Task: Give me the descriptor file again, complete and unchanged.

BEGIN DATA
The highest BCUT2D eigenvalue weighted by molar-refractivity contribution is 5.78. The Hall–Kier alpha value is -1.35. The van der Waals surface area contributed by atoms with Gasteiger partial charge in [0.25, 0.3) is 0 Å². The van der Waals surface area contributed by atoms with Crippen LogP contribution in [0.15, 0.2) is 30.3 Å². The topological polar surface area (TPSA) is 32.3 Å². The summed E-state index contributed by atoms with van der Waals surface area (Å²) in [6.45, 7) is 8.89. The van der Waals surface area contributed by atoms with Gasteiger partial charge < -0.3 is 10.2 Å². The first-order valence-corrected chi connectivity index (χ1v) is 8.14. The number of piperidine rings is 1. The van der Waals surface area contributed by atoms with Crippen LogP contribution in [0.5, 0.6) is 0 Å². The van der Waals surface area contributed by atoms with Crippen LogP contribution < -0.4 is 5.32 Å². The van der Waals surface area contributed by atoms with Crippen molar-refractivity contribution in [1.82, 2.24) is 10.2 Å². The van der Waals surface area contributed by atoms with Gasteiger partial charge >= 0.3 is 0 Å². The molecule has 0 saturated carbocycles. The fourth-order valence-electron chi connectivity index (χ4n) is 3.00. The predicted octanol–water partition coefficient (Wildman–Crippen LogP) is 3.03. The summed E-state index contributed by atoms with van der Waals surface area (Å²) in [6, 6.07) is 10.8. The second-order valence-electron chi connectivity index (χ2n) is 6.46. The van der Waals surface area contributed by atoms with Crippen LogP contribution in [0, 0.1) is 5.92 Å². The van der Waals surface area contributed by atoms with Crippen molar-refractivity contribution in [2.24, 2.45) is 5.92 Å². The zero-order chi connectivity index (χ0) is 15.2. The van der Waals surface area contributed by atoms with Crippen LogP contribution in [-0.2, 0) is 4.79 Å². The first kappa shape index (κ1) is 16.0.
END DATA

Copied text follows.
The highest BCUT2D eigenvalue weighted by molar-refractivity contribution is 5.78. The Hall–Kier alpha value is -1.35. The van der Waals surface area contributed by atoms with Gasteiger partial charge in [0.25, 0.3) is 0 Å². The van der Waals surface area contributed by atoms with Crippen LogP contribution in [0.15, 0.2) is 30.3 Å². The topological polar surface area (TPSA) is 32.3 Å². The summed E-state index contributed by atoms with van der Waals surface area (Å²) in [6.45, 7) is 8.89. The van der Waals surface area contributed by atoms with Gasteiger partial charge < -0.3 is 10.2 Å². The first-order valence-corrected chi connectivity index (χ1v) is 8.14. The number of piperidine rings is 1. The van der Waals surface area contributed by atoms with Crippen LogP contribution in [0.5, 0.6) is 0 Å². The van der Waals surface area contributed by atoms with Crippen LogP contribution < -0.4 is 5.32 Å². The van der Waals surface area contributed by atoms with Crippen molar-refractivity contribution in [1.82, 2.24) is 10.2 Å². The van der Waals surface area contributed by atoms with Gasteiger partial charge >= 0.3 is 0 Å². The molecule has 0 saturated carbocycles. The fourth-order valence-electron chi connectivity index (χ4n) is 3.00. The predicted octanol–water partition coefficient (Wildman–Crippen LogP) is 3.03. The summed E-state index contributed by atoms with van der Waals surface area (Å²) in [6, 6.07) is 10.8. The second-order valence-electron chi connectivity index (χ2n) is 6.46. The van der Waals surface area contributed by atoms with Crippen LogP contribution in [0, 0.1) is 5.92 Å². The van der Waals surface area contributed by atoms with Crippen molar-refractivity contribution in [2.24, 2.45) is 5.92 Å². The zero-order chi connectivity index (χ0) is 15.2. The van der Waals surface area contributed by atoms with Crippen LogP contribution in [-0.2, 0) is 4.79 Å². The first kappa shape index (κ1) is 16.0.